The grain of wheat that is sown must first die, before it comes up again (compare John 12:24). The kernel of the seed cannot die, or no living shoot can ever arise from it; that is, the stream of life must itself never case, for that would imply death issuing in life, which is contrary to all natural law. However, the visible grain must disintegrate, dissolve, and then the kernel itself will burst into a new shoot—it “dies.” Grains of wheat in a granary still retain their individual identity; but they do not thus produce more grain. If new grain is to come from them, they must be buried, and must disintegrate—“die” to themselves. The “body that shall be” is not the identical grain that was sown in the ground; that is, no kernel of wheat that appears on a stalk of wheat in the harvest can be identified with the particular kernel that was sown in the ground. It is similar, but it is not identical. The first one died. The new one is produced by, comes forth from, and is similar to that sown, but the particles are not identical. It has always seemed to me, from this passage and for many other reasons, that the theory held by some that our resurrection bodies are identically the same, particle for particle, as the bodies in which we now live, is utterly untenable. However, while our resurrection bodies will not have the identical particles of the bodies we now indwell, they will be similar to them, and will be raised out of them. How this identity of the two bodies will be maintained the Apostle does not say, though of course it will be accomplished only by a miracle of God. Our resurrection bodies will be as definitely related to the bodies we now have as a stalk of wheat with its kernels is related to the kernel buried in the ground out of which it came.” (Notes 358)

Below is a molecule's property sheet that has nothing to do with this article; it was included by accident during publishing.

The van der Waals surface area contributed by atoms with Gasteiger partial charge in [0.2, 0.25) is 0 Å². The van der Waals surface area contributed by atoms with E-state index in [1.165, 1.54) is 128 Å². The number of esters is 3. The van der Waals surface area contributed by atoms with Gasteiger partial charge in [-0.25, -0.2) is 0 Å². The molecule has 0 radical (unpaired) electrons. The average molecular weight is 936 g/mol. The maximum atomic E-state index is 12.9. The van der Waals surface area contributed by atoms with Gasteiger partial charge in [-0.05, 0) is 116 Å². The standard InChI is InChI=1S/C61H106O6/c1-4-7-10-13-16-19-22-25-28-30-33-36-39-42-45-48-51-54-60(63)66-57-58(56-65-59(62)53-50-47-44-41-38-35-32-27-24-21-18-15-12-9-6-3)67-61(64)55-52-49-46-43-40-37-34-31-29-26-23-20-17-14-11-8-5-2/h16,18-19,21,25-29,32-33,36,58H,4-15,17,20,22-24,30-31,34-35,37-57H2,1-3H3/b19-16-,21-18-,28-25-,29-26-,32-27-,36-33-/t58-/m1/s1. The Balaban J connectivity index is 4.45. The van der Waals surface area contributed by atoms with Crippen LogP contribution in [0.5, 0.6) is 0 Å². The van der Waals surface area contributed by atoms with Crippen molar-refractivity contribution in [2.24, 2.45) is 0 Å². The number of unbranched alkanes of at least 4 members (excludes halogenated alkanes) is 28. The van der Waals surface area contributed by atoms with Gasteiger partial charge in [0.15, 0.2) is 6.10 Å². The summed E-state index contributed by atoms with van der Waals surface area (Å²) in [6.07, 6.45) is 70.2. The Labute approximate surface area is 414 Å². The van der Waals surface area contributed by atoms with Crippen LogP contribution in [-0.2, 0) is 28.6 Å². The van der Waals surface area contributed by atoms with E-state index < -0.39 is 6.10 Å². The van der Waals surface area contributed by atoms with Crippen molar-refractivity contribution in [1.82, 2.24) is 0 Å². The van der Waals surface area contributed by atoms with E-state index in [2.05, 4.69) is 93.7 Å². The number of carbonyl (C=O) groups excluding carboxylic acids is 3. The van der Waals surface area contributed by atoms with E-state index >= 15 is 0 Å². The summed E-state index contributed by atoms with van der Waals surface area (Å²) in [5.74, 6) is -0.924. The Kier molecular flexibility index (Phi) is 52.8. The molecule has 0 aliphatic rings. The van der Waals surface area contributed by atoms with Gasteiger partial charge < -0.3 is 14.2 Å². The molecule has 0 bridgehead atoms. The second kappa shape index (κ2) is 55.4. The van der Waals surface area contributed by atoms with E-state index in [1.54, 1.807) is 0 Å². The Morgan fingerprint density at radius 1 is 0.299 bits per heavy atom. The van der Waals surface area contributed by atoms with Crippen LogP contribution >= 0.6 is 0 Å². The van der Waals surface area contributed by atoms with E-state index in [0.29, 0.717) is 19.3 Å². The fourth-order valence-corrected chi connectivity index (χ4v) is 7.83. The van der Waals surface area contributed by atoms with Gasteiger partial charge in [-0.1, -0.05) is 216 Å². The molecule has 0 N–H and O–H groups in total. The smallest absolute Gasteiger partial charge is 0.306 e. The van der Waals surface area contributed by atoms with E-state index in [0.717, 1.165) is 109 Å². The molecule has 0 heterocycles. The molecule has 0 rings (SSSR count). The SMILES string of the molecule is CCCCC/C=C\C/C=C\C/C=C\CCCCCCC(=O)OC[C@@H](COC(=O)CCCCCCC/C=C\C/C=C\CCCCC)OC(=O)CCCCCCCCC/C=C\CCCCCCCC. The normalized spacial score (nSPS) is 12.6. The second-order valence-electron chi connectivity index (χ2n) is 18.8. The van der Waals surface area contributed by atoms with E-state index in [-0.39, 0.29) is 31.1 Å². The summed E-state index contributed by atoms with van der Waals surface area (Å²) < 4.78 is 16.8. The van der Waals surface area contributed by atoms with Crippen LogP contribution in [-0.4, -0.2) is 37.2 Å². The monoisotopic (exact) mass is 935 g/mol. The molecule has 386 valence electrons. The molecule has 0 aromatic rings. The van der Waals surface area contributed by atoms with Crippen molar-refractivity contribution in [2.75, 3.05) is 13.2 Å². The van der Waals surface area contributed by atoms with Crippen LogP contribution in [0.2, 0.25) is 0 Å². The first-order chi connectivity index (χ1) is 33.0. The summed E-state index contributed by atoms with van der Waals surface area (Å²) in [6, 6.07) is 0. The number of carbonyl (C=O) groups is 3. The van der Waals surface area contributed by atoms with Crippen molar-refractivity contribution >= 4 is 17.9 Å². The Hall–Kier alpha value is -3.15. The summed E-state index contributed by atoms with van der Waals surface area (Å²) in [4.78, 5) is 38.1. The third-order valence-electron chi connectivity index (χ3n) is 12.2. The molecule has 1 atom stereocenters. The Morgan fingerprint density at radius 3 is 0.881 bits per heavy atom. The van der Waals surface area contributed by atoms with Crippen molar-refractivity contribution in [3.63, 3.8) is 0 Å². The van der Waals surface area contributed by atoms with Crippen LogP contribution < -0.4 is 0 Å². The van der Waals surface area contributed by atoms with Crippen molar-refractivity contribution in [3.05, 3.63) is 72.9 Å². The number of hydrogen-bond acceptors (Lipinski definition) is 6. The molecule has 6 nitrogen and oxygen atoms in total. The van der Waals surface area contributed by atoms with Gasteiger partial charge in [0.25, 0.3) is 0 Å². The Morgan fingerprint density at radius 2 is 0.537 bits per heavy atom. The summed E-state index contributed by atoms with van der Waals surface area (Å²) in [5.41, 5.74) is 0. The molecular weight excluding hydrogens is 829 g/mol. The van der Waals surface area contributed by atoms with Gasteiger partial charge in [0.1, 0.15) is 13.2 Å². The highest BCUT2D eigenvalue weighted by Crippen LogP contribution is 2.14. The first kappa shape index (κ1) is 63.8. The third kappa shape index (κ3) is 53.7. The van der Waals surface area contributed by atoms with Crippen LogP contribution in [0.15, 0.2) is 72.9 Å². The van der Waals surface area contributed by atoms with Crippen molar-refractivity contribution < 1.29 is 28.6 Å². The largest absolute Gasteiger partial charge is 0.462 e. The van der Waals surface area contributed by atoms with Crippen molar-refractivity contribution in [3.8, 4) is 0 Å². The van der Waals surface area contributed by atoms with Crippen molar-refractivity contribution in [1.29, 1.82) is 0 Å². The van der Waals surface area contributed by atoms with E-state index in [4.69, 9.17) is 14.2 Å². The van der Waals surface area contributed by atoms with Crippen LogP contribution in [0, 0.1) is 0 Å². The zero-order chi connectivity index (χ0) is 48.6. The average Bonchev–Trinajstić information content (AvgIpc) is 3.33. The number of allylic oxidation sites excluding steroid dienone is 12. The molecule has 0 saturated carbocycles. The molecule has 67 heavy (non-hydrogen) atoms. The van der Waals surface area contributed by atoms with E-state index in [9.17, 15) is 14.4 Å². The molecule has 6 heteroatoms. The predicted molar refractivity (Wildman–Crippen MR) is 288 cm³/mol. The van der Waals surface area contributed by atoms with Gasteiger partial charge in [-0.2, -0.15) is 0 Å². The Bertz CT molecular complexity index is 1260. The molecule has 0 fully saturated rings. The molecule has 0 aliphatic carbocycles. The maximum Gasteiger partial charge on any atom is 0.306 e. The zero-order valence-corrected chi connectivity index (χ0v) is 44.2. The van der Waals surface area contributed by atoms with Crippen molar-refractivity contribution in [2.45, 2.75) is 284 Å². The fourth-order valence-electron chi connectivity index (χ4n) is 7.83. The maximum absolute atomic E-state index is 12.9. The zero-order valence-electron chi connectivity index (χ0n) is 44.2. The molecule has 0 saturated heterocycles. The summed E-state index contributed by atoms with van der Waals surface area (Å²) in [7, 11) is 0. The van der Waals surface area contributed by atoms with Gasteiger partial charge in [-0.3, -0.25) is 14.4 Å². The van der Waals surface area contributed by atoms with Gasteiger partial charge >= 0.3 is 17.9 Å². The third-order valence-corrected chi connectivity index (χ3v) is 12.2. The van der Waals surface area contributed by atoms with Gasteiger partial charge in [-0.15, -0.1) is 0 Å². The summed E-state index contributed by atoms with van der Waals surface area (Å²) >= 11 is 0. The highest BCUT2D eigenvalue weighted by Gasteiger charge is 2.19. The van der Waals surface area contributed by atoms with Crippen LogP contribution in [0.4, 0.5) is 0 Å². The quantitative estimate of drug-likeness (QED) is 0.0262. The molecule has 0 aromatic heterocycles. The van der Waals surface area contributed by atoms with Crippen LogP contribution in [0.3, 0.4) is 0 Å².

Furthermore, there is the illustration of different kinds yet all remain bodies (vv. 39-53). There are different bodies for humans, animals, fish, and birds, yet all are bodies (v. 39). There are celestial (heavenly) bodies, and there are terrestrial (earthly) bodies (v. 40). As the sun, the moon, and the starts are different from one another “so also is the resurrection of the dead” (vv. 41-42). The body prior to the resurrection is corruptible (v. 42), dishonorable (v. 43), weak (v. 43), and mortal (v. 53). In its resurrected state the body will be incorruptible, glorious, powerful, spiritual, heavenly, and immortal (vv. 42-53). Note the words “it [not another] is sown” (vv. 42-44). Also, observe “this corruptible must put on incorruption, and this mortal must put on immortality” (v. 53, emp. added).

From my dear friend and man of faith, W. Terry Varner, comes the following that illustrates wonderfully the power of the infinite God upon which the hope of the resurrection rests: In Hanover, Germany, a woman died who did not believe in the resurrection of Jesus, the resurrection of herself, or anyone else. In order to ensure her beliefs, writes Aquila Webb, the woman had huge granite slabs cemented together and secured by iron straps on her grave. In her will, the woman insisted on these words being engraved on those stones, “This burial place must never be opened.” However, a seed fell into the grave as it was being covered. By and by the cement wore away, light shined in and the seed germinated, grew into a twig which found the slight of daylight. The twig turned into a tree and laid those granite slabs and iron straps to the side. Mere tons of granite and iron cannot stop the power of a seed that has fallen to the ground and died (not to mention the power of the resurrection)!

“But God gives it a body as He pleases, and to each seed its own body” (1 Cor. 15:38). How are the dead raised? The resurrection occurs by the infinite power of God (cf. Rom. 1:4; Acts 26:8). With what body do the resurrected ones come? The dead are raised with the body that God, according to His sovereign power, is pleased to provide. “But indeed, O man, who are you to reply against God? Will the thing formed say to him who formed it, ‘Why have you made me like this?” (Rom. 9:20)?

The Rewarding Results of the Resurrection (vv. 54-58)
The final section is one in which Paul “bursts into a song of victory celebrating the triumph over death” (Smith, Notes 360). “Paul taunts death by quoting from the prophecies of Isaiah and Hosea and expresses thanks to God for the victory through Jesus Christ” (Kistemaker 589).
“Death is swallowed up in victory” (v. 54; Isa. 25:8). “O Death, where is your sting? O Hades, where is your victory?” (v. 55; Hosea 13:14). The gloom is taken out of the grave with the resplendent hope of the victory of all victories.

Seeing that the victory is sure (Alford 621), Paul affirms that the logical conclusion to this is a personal commitment to be resolute (steadfast), reliable (unmovable), and resourceful (always abounding in the work of the Lord). The hinge word is “therefore” (v. 58). “It draws a conclusion